When I actually went to the Sanlitun embassy area, the closest thing to a riot was a stout Western woman walking her poodle outside the German embassy. Otherwise, it was too hot for anyone to bother go outside and everything was sleepy. The week's worth of rioting on CNN was shot during one day in a well-organized riot properly supervised by the local security officials.
There is no doubt the Chinese were genuinely offended, officials and public alike, but they wouldn't let such a thing cause disorder even though CNN etc. needed the drama.
My personal favorite (heard in Beijing in the early 2000s) was the story that the Chinese military were monitoring the newly deployed American stealth fighters during the Belgrade bombing and had managed to get radar lock on one (or more) of the F-117As from their embassy. The Americans, the story goes, wanted no more of this and bombed the Chinese embassy.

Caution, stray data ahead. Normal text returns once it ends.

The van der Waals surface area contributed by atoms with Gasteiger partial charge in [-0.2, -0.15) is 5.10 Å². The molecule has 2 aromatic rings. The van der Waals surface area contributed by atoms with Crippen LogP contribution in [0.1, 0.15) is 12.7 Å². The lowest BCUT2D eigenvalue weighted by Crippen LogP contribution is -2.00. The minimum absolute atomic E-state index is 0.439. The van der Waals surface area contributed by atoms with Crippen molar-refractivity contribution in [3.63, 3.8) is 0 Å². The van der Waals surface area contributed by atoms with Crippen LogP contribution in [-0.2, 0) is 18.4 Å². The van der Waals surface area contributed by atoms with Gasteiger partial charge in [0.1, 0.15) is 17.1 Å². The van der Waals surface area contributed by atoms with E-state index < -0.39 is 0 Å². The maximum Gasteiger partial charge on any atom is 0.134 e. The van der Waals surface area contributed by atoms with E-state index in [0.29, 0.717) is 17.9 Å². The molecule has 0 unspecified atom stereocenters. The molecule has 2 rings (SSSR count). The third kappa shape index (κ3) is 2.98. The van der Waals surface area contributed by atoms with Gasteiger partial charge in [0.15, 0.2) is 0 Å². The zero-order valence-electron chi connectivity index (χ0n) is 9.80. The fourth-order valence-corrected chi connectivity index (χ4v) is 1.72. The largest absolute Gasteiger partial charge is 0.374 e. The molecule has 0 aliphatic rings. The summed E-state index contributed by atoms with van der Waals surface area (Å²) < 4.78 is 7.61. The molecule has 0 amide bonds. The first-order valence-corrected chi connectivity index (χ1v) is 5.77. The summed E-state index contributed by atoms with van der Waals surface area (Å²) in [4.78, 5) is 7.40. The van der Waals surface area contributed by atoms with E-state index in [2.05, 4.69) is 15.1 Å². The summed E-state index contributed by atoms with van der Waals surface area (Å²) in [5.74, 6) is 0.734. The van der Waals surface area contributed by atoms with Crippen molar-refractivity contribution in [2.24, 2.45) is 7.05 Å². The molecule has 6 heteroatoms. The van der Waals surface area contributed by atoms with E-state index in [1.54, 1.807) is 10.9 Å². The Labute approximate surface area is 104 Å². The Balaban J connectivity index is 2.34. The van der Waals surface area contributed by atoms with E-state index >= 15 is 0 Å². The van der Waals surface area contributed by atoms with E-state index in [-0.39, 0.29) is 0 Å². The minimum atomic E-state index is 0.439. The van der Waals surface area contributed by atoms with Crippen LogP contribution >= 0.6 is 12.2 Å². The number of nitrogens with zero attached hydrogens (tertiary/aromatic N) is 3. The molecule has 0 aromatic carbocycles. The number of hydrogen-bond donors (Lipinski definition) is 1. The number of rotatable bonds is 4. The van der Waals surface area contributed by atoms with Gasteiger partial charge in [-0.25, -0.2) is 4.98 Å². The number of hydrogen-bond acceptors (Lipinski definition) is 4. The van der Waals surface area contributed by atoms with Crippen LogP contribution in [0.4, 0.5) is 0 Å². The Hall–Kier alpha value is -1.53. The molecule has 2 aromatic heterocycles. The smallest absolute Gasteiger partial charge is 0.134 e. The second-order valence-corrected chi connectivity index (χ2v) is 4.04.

According to The Font of all Knowledge  three Chinese "reporters" were killed in what the CIA admitted was its own bombing operation. It has long been common knowledge that the Chinese government uses the Xinhua news agency as a cover for clandestine operatives .
True or false, it'still an inventive rumor.
If the background unhappy chatter is close to actionable (or is in the mind of the classifying algorithms), then actionable chatter (eg, actually planning an attack) can only be distinguished from background chatter near when the plans become "active" in some sense, and likely too late to meaningfully respond to. (To use a physics analogy: if you try to predict cavitation in flowing water really close to boiling, it's harder.)